I use an 8 foot Avon secured inflated upside down athwart ships under the mast and tied down with 4 eye pads while on a passage. A 3 hp outboard for it is mounted on the stern pulpit Edson mount. A folding plywood dinghy floor is stowed below under the V berth mattress with the oars secured alongside the cabin top handrails. Flaking the main requires a little more effort getting around the dinghy otherwise this works well and does not impede forward visibility too much.

  • September 14, 2014 10:08 AM
    Reply # 3099206 on 1547062

    The Achilles LSI 9'6" works for us . It has a air floor and a composite transom . I can't say enough about the air floor , but I will say I won't buy anything else, but I probably won't have to as the quality on this is 1st class . It will take up to a 10 hp engine but we have a 4 hp.  Rolls up to a compact size that fits on the turtle or on deck at the bow . It's not that much work to inflate it on deck but sometimes we tow it(and it tows nice, slows us down 1/2 kt. max) . When were not using it I store it in my SUV rolling boat box . 

    Last modified: September 16, 2014 6:07 PM | Anonymous member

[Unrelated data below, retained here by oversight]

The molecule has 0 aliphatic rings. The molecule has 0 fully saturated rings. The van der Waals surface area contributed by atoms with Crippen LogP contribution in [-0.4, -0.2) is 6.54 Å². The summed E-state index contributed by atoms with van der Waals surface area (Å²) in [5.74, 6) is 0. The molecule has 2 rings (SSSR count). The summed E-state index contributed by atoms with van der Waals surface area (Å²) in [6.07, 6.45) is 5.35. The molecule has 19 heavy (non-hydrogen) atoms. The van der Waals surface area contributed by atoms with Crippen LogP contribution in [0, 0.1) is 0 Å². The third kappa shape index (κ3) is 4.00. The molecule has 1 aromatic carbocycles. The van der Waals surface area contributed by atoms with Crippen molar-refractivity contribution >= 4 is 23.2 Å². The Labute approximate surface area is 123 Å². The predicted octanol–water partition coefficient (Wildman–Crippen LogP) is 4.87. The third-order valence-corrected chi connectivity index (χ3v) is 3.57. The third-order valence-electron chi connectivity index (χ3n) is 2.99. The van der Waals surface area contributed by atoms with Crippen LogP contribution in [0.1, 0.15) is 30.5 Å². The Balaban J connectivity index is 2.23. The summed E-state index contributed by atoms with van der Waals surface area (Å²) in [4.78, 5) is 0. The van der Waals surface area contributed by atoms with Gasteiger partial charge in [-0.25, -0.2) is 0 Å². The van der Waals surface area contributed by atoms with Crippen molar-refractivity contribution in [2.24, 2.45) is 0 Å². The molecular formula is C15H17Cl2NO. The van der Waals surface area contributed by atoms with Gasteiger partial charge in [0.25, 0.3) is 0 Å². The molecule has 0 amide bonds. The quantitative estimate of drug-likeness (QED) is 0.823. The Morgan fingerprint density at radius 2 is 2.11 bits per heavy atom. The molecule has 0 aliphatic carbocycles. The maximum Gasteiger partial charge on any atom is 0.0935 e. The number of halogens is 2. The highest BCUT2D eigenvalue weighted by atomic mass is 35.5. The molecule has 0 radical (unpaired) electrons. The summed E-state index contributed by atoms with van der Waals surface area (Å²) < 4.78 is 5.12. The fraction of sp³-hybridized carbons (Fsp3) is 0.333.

• September 15, 2014 9:51 AM
    Reply # 3100019 on 1547062

    While nicely stowable, I found that rollups are just too much of a PITA to assemble/take down on deck and don't take the weight/power of higher HP outboards.  I prefer a bigger outboard than 2-4HP because a) I like to get where I'm going and b) have enough power to bore through waves on a plane.  Also, rollups (esp those with High pressure floors) are too 'flexible' & 'twisty' for my taste (my HP floor Zodiac almost folded back in on itself in a big chop).

    While I love the idea of a shippy looking rowing dinghy (i.e. fatty knees, etc.) they are just too tender for me. I like the stability of an inflatable.

    I now have a Hypalon Apex 9' lightweight RIB (Apex A9-L). It stows with the transom butted against the mast and the bow falls just short of the Sampson posts. The reason I like the Apex is the tubes are not the larger diameter (ala Caribe) and thus not so wide you can't get around it to the foredeck.  I like it so much that I just priced a new one ($2799 in Central America) since while still serviceable it's getting along in years (10+).  It's powered by a 8hp 2 stroke Yamaha Enduro.

    Both dinghy & outboard are pretty easy to get overboard by myself via a 3-1 tackle I hang on a halyard.  And easily/safely towable even in 4-6' seas preventing it from having to be unloaded/unloaded all the time.

    Finally if you are, or plan to be in the tropics (as I am) I definitely recommend getting some sunbrella 'chaps' made. IMO a dinghy cover probably extends the life of a inflatable 2X.

    Bear in mind my requirements are set by the area I usually cruise in (Belize, Honduras, Mexico), i.e. constant 15-20 kn trade winds with normally 2-4' seas. And that's a calm day. Your mileage may vary.


    Last modified: September 15, 2014 9:57 AM | Anonymous member
  • September 15, 2014 5:40 PM
    Reply # 3100241 on 1547062
    Anonymous